That's so cool--I wish more places were like this. My experience with them so far has been truly wonderful.
There's a song entitled Oh Yeah by Yello. It's a great song and I listen to it sometimes when I'm in one of those awesome feeling moods where I'm actually accomplishing things and my todo list is getting shorter as opposed to infinitely longer. Anyhow, I was thinking of writing some of the lyrics down and sending them via email to a friend, but when I write it down, it's totally unrecognizable and certainly doesn't get across the general feeling of the song.
But, hey--some songs are like that.
I wonder if folks who listen to symphony music have this problem. Do they resort to poetical descriptions? Something like this:
Rachmaninoff Prelude in C# minor is so beautiful--it fills my heart with joyous melancholy!
Do they ever text message each other?
Yo! Rach PinCS rox!
It reminds me of this project I've had for a long time. I've always wanted to implement a barbershop quartet on a mud. How can I programmatically get across the difference in quality between an experienced quartet and one that's just starting out to the audience? That sort of thing fascinates me. Sometimes people ask me what I'm thinking about when I'm staring off into space. I'm probably thinking about barbershop quartets in mud-space.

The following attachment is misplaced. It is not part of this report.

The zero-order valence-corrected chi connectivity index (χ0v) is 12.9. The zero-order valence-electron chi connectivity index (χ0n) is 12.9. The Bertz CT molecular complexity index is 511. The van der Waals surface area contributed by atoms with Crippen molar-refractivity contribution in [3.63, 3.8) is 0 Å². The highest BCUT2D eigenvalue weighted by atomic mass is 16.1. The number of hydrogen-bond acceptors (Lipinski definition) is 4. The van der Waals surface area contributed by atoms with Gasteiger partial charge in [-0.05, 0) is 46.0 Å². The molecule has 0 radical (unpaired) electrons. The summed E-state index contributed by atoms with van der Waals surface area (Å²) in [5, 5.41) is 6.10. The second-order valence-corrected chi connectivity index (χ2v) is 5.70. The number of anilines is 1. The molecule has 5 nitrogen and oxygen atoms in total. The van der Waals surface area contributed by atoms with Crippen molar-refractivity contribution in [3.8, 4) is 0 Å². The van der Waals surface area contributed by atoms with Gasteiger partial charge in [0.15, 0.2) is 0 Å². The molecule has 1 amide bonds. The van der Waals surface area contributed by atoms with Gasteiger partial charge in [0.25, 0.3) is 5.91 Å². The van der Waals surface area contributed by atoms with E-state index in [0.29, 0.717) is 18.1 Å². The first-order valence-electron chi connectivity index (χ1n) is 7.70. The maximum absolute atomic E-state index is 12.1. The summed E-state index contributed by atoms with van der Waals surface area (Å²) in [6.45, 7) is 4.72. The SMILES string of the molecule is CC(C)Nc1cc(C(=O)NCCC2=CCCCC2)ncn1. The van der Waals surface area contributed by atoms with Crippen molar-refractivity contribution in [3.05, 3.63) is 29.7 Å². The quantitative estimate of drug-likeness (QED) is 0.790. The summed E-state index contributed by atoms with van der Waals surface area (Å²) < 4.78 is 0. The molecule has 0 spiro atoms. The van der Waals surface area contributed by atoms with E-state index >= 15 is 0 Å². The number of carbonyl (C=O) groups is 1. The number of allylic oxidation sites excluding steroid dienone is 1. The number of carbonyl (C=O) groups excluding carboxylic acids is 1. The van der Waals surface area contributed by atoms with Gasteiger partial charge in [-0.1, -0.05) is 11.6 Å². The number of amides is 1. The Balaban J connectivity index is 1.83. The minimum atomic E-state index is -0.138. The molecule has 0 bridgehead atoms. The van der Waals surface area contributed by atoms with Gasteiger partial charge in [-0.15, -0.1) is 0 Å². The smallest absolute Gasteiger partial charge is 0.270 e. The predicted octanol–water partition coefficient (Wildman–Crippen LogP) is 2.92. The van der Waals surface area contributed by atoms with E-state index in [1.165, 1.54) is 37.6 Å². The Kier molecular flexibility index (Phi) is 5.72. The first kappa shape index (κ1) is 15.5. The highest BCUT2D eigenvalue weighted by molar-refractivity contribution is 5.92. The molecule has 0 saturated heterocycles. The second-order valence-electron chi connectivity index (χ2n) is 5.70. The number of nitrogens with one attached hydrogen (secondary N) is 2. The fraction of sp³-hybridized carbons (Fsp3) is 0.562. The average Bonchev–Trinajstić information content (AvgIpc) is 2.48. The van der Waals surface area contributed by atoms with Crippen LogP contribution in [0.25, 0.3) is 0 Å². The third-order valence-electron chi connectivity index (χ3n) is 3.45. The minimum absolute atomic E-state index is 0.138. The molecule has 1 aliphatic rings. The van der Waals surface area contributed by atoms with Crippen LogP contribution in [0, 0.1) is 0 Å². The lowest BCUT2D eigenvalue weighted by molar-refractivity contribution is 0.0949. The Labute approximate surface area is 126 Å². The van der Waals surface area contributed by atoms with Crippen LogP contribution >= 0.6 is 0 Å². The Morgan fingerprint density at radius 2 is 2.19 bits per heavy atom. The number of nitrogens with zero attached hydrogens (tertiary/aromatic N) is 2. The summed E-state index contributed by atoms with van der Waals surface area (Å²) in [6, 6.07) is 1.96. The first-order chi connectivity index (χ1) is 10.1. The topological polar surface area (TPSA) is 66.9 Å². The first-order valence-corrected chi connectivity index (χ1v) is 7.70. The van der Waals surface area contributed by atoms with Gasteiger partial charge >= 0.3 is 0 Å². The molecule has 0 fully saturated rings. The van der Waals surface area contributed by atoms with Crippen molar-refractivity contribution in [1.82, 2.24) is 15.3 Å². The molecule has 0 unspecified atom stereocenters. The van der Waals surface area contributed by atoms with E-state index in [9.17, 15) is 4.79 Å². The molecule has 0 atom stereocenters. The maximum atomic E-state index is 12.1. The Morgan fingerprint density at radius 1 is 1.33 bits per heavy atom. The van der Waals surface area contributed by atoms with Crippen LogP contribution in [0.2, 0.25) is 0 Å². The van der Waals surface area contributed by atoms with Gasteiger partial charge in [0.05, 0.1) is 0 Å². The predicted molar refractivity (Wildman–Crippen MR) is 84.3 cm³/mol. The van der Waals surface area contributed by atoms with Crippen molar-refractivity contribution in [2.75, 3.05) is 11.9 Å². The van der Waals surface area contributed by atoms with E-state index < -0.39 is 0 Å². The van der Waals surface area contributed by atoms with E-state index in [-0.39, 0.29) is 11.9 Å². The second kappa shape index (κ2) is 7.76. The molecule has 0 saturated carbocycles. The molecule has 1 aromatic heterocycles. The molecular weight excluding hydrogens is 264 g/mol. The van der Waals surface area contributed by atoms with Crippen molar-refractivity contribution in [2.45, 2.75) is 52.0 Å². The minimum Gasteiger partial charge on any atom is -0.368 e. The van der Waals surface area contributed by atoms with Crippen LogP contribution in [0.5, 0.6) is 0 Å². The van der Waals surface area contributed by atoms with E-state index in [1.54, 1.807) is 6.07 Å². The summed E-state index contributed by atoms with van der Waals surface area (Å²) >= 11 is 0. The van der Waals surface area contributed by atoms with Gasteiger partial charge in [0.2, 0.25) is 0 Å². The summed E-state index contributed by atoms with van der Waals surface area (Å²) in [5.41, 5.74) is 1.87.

David Berkeley is a friend of a friend of mine and I was privelidged to see him play a month or so ago and it was a really great set. Anyhow, I finally got around to buying one of his albums--it's a really great album and I highly recommend it.
His web-site (with some tunes you can download and test out) is at http://www.davidberkeley.com/.
I'm tossing around getting an mp3 player again. My car only has a tape deck and the radio reception is kind of flakey for no apparent reason I can discern . Also, I take the T around town frequently and it'd be nice to have a portable device that I can listen to at work, on my work commute, at home, on the T, and in other places.
I don't really need to upload my entire music collection. Having said that, I'm a mood-centric music listener and I have a bunch of different moods and it'd be nice to have at least 10 or 20 songs for each mood. Thus I've tossed around getting a hard-drive based player.